Whatever you might read in the news these days, it’s not all doom and gloom in Spain. For a certain segment of the population, albeit quite a small one, life has never been better. Prominent among its ranks is seasoned politician and bank stooge Rodrigo Rato, who many in Spain blame for the biggest bankruptcy in Spanish history.
In a normal world one might expect to see Rato struggle a little to find new, gainful employment. After all, he has left a vast trail of carnage and destruction after virtually every office he has held. What’s more, he still faces the prospect, albeit razor slim, of criminal charges for his “alleged” (just in case!) role in the violent implosion of Bankia, which happened just months after his resignation as CEO.
As such, one could be forgiven for thinking that the revolving doors that have shuttled Rato between the upper echelons of the political and corporate worlds for the last two decades might finally be shut to him — at least until the dust has settled! But this is Spain we’re talking about and, as many Spaniards are wont to say these days, “Spain is different.”
Even before the ink had dried on Rato’s charge sheet, the HR department of Spain’s telecommunications behemoth Telefoníca was on the phone with an offer for him to work as an “advisor” in the company’s Spanish and Latin American markets. It was an offer Rodrigo could not refuse.
Then, in September, Spain’s biggest bank, Santander, appointed him to its international advisory board. In the face of a stinging backlash from opposition parties in parliament and an angry public, Javier Marin, Santander’s CEO, defended the bank’s decision by arguing that it was a quote, unquote, “luxury” for the bank to be able to count on someone with the combined ability and experience of Rodrigo Rato. For its part, Telefoníca spoke effusively of Rato’s global vision.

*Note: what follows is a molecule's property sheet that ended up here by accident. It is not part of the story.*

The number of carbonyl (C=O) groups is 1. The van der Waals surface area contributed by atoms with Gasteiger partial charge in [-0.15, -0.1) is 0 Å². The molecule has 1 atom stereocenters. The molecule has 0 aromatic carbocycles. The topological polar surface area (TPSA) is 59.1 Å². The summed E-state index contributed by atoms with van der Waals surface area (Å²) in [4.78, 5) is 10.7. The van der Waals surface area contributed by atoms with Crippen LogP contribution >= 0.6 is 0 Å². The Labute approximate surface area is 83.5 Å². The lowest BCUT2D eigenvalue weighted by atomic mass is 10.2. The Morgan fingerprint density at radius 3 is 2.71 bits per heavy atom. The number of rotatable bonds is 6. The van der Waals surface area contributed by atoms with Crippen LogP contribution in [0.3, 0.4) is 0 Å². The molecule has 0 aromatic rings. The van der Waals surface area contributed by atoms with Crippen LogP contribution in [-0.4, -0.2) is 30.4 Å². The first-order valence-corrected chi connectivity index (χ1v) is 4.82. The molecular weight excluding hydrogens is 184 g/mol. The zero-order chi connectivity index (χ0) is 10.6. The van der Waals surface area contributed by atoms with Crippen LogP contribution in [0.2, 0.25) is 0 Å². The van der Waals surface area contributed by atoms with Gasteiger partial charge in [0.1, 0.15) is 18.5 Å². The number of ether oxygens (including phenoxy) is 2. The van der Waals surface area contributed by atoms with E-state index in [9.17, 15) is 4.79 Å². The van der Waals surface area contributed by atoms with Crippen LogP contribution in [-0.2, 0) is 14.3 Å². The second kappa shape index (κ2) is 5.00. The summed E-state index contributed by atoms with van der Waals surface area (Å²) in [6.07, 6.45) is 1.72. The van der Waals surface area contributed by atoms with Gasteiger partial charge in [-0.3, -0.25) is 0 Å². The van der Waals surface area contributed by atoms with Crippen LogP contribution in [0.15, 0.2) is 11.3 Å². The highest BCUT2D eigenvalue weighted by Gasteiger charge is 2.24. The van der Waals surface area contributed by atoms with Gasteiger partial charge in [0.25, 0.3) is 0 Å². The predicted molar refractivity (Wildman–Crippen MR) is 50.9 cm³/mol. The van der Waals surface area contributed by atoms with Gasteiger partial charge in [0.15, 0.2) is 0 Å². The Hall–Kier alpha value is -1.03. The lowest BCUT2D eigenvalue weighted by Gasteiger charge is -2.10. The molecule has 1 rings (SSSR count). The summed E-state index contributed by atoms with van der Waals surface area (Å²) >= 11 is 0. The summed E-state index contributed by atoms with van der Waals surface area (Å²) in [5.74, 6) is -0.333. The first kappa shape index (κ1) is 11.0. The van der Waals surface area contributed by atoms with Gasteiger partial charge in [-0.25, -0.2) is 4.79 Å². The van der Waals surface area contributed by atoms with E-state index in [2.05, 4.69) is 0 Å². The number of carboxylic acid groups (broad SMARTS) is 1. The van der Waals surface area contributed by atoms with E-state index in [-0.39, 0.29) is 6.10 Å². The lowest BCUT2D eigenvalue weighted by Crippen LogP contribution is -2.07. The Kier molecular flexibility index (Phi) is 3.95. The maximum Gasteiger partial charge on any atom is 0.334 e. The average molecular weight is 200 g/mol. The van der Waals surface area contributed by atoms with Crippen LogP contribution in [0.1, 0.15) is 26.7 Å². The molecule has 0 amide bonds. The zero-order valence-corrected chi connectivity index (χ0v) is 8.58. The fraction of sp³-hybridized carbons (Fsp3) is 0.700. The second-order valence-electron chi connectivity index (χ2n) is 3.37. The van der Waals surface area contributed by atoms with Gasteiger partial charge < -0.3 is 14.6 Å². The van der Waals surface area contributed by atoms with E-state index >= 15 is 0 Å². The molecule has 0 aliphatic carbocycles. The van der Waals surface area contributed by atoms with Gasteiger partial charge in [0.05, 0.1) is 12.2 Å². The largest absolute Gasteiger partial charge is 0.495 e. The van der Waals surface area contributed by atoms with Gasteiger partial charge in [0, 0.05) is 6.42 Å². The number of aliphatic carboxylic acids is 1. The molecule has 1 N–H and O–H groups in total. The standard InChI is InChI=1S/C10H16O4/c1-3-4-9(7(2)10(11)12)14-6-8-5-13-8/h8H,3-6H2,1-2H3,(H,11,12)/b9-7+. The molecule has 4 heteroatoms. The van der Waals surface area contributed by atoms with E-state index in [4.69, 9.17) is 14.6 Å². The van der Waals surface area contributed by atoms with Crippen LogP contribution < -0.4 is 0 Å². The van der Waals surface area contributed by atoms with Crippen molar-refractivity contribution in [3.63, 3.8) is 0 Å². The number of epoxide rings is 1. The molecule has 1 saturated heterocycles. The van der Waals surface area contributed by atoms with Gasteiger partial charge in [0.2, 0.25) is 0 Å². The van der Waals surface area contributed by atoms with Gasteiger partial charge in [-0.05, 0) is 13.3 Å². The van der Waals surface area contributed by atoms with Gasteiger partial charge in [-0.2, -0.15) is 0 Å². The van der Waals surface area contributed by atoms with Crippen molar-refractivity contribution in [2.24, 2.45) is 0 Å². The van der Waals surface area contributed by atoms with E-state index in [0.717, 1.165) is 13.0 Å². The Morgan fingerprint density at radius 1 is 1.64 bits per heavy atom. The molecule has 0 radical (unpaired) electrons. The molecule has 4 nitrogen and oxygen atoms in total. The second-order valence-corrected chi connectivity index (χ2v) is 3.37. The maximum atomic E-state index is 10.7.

Given how much flak Rato has drawn over the course of his career — last year he was ranked by Bloomberg as the world’s fifth worst business executive — I decided to do a little digging of my own to see if I could identify what it was that the boards of Santander and Telefoníca could see in him that the rest of us clearly couldn’t.
This is what I found:
Cooking skills: Rodrigo Rato is clearly endowed with a rare gift for cooking company books, both with imagination and flare. Indeed, so audacious was the cooking of Bankia’s books that even Deloitte refused to sign off on them – and with good reason: the 300 million-euro profit announced by the company for 2011 (while under Rato’s stewardship) eventually turned out to be a 3 billion euro loss.
The rest is history: the company would be bailed out by the Troika to the tune of 23.5 billion dollars (and counting), and in return Spain would bid farewell to its national economic sovereignty. By then, however, Rato was long out of the picture and looking for a new job.
Skimming Skills. The ability to skim money off the top of public or private funds is a much-valued skill in today’s corporate world. After all, the extortion of public funds and virtually free central bank money is now the number-one business model of the world’s too-big-to-fail banks and “strategically vital” corporations.